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Sample Sample  Pattern Area training Module

Sample Sample Pattern Area training Module



Sample on-line training from FBIS

Sample on-line training from FBIS



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    Sample Sample  Pattern Area training Module Sample Sample Pattern Area training Module Presentation Transcript

    • fingerprint Capture and Pattern Area Determination
      Small sample of Module 3
      Forensic Biometric Identification Solutions LLC.
    • Common fingerprint termsused in this training program
      • Bifurcation, is the forking or dividing of one ridge into two or more ridges.
      • Divergence, is the spreading apart of two ridges that have been running parallel or nearly parallel.
      • Fingerprint patterns fall into 3 major pattern groups loops, arches and whorls. Each grouping has the same general characteristics.
      • Patternareais the part of the finger impression used in the interpretation and classification of a finger.
      • Type lines may be defined as the two innermost ridges that surround or tend to surround the pattern area.
      • Focal points are found within most pattern area’s usually a delta and core.
      • The delta first obstruction at the point of divergence of the type lines in front of or nearest the center of the divergence.
      • Core approximate center of the patter area.
      • Tracings are used to break down whorl patterns into smaller sub-groupings.
      • Automated fingerprint identifications systems( AFIS) are fingerprint search systems designed to search, store and retrieve fingerprint cards.
      • Line of Flow imaginary linebetween the delta and core in loop and whorl patterns. Line of flow is used to determine sufficient recurve in patterns.
      • horizontal plane is the ridge directly below an up thrusting or angular ridge in a tented arch pattern, the baseline ridge enters the pattern may rise slightly and exits on the opposite side from which it entered.
    • Permanent & Unique to an Individual
      Fingerprints have been used as a means of identifications for more than 2000 years. In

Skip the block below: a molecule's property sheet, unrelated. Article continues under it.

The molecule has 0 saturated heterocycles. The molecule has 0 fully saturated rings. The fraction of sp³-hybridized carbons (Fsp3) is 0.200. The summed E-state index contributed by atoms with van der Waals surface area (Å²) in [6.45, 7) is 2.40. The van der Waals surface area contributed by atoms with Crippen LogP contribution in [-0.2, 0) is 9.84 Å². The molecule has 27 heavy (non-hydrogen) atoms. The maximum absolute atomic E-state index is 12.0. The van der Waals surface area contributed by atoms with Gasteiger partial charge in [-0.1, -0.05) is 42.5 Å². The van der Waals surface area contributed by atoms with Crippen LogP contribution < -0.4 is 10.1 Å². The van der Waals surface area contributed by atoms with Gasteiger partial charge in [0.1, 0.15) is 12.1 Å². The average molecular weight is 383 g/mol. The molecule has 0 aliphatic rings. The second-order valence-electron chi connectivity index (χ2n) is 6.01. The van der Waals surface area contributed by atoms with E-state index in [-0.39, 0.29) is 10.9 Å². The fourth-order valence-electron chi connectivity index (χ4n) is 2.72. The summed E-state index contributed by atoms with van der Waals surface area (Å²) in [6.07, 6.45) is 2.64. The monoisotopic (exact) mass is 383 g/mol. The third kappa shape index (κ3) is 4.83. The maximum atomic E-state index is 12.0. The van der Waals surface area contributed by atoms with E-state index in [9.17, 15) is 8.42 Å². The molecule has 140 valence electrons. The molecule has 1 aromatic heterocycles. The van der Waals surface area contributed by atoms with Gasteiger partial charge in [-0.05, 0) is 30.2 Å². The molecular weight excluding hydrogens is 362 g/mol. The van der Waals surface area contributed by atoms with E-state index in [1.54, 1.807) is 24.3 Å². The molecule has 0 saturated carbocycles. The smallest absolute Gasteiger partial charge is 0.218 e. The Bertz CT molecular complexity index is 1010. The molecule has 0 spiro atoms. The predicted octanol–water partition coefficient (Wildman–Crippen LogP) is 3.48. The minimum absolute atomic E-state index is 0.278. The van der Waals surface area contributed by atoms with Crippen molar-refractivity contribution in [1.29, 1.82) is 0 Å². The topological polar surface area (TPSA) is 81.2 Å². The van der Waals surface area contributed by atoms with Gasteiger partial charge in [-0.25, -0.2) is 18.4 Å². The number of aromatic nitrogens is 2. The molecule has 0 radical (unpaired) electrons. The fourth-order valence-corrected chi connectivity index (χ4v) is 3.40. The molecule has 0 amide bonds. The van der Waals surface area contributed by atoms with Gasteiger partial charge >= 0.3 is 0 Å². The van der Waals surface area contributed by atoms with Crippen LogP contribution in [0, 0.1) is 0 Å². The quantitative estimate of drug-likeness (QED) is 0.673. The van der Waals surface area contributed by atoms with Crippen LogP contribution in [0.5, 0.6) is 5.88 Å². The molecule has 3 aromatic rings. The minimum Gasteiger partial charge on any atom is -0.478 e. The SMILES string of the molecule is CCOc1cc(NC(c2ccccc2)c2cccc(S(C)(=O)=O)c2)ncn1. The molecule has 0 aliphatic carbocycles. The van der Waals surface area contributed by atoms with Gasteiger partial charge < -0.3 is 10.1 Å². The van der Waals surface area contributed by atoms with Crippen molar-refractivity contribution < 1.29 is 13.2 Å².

1890 the first textbook published on fingerprints by Sir Francis Galton argued no two
      fingerprints are the same, and that fingerprints remain unchanged over time. Today, the
      American Institute of Applied Science states “ The basis of fingerprint identification is the
      premise that the configurations formed by the raised ridges of the palmar surface of the
      hands are unique and do not undergo any natural changes, except growth, from fetal life
      until decomposition”. The permanence and uniqueness of fingerprint ridge detail is an
      accepted fact in the scientific community as often demonstrated in terminology used by
      scientists; a chemist for example will often use the term "fingerprint region" to describe an
      area of a chemical that can be used to identify it. In addition to the scientific principles of
      the permanence and uniqueness of fingerprint ridge detail, it was found that based on the
      variations in the patterns formed by the ridges, the fingerprints could be grouped into a small
      number of pattern types. This ability to classify fingerprint pattern type has allowed
      fingerprints to replace previous Identification systems , today fingerprints account for more
      positive Identifications of individuals worldwide daily, than any other human identification
    • Utilizing fingerprints
      Classification systems were developed to utilize the distinctive ridges that appear on the